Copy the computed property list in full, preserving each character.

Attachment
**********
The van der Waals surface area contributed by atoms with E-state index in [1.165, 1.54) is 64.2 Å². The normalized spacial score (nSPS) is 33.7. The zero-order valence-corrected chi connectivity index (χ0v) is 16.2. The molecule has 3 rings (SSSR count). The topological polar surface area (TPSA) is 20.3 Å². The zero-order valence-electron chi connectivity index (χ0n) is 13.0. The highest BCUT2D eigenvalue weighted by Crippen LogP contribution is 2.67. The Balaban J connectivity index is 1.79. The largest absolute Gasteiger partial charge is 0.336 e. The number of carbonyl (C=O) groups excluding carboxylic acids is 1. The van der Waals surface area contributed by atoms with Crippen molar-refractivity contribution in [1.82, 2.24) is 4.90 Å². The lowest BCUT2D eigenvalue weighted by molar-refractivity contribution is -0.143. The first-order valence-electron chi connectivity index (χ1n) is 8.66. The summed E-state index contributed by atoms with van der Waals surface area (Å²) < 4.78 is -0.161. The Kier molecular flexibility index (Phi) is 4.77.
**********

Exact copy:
The van der Waals surface area contributed by atoms with E-state index in [1.165, 1.54) is 64.2 Å². The normalized spacial score (nSPS) is 33.7. The zero-order valence-corrected chi connectivity index (χ0v) is 16.2. The molecule has 3 rings (SSSR count). The topological polar surface area (TPSA) is 20.3 Å². The zero-order valence-electron chi connectivity index (χ0n) is 13.0. The highest BCUT2D eigenvalue weighted by Crippen LogP contribution is 2.67. The Balaban J connectivity index is 1.79. The largest absolute Gasteiger partial charge is 0.336 e. The number of carbonyl (C=O) groups excluding carboxylic acids is 1. The van der Waals surface area contributed by atoms with Crippen molar-refractivity contribution in [1.82, 2.24) is 4.90 Å². The lowest BCUT2D eigenvalue weighted by molar-refractivity contribution is -0.143. The first-order valence-electron chi connectivity index (χ1n) is 8.66. The summed E-state index contributed by atoms with van der Waals surface area (Å²) < 4.78 is -0.161. The Kier molecular flexibility index (Phi) is 4.77.